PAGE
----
Learning opportunities. Gifts. Promotions. Incentives. These are all examples of offers -- those items that compel prospects to pay attention to you. Offers should be a core piece of every marketing campaign. Yet, as marketers, we often struggle to find compelling pieces or consider them an afterthought.
Bring these items front and center by taking the time to build up a strong offer sheet. This way, you'll have a substantial selection of pieces that can be used throughout your campaigns, on your website, and in sales calls.
Start by creating an inventory of your current assets. Make sure you identify separate offers for different stages of the sales cycle: for earlier in the sales cycle, learning opportunities (such as educational articles) offer your prospect something that can keep them engaged and open to your messaging. For later in the sales cycle, consider offers that aid in the decision-making process -- trial offers and assessments, as well as pricing and financial incentives.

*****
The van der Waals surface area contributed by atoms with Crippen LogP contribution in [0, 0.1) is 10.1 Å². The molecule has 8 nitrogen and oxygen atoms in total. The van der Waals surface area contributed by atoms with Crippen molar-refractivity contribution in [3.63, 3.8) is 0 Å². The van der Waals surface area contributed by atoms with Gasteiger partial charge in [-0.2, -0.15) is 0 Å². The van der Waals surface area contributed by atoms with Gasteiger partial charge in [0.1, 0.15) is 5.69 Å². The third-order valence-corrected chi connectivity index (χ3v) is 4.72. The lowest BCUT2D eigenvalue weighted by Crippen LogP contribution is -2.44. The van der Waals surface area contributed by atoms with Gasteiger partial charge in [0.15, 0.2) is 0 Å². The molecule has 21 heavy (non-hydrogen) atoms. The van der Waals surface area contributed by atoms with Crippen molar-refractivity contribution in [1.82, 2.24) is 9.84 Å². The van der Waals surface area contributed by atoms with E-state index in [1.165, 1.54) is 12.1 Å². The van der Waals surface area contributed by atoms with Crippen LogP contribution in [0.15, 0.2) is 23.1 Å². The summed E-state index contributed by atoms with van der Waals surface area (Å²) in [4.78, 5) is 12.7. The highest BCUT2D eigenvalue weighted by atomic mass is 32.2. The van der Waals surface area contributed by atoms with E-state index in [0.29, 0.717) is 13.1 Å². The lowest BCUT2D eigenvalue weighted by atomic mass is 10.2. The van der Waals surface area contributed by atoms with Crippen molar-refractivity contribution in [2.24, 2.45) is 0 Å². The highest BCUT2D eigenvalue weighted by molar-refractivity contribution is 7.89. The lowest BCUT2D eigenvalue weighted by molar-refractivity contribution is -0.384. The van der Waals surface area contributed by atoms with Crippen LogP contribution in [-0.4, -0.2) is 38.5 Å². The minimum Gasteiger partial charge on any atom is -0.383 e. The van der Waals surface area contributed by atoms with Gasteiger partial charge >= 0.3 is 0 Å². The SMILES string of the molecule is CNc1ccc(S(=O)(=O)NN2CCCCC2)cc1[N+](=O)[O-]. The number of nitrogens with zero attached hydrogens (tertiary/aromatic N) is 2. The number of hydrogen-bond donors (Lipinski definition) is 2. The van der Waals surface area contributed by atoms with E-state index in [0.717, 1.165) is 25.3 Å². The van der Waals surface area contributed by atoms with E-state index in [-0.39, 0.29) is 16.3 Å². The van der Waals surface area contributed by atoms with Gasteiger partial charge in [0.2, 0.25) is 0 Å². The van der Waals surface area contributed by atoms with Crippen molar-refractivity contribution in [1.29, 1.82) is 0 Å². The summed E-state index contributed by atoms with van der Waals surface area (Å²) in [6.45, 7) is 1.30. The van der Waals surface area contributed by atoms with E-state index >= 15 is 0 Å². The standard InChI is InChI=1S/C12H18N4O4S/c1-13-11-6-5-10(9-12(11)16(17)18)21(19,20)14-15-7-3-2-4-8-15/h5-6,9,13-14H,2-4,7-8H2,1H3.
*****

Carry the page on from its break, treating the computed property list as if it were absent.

- Create high value offers for the highest value prospects. For example, send your best prospects that hot new business bestseller.
- Focus on educational timesavers: how-to guides, articles, and survey responses.
- Hire a freelance writer to create pieces for you. Consider creating a back-catalogue of content that you can use over the course of long term period.
- Put value behind your service offers. For example, a free assessment is generally perceived as a sales call, and therefore wouldn't necessarily qualify as an effective offer.
- Avoid gifts and trinkets as a call to action. Real prospects generally won't take an action to win a chance at a free iPod or other item. Instead, use these items at trade shows, raffles, or events.
- Buy offers when you don't have them. Sources like Harvard Business Review have white papers and articles available for download.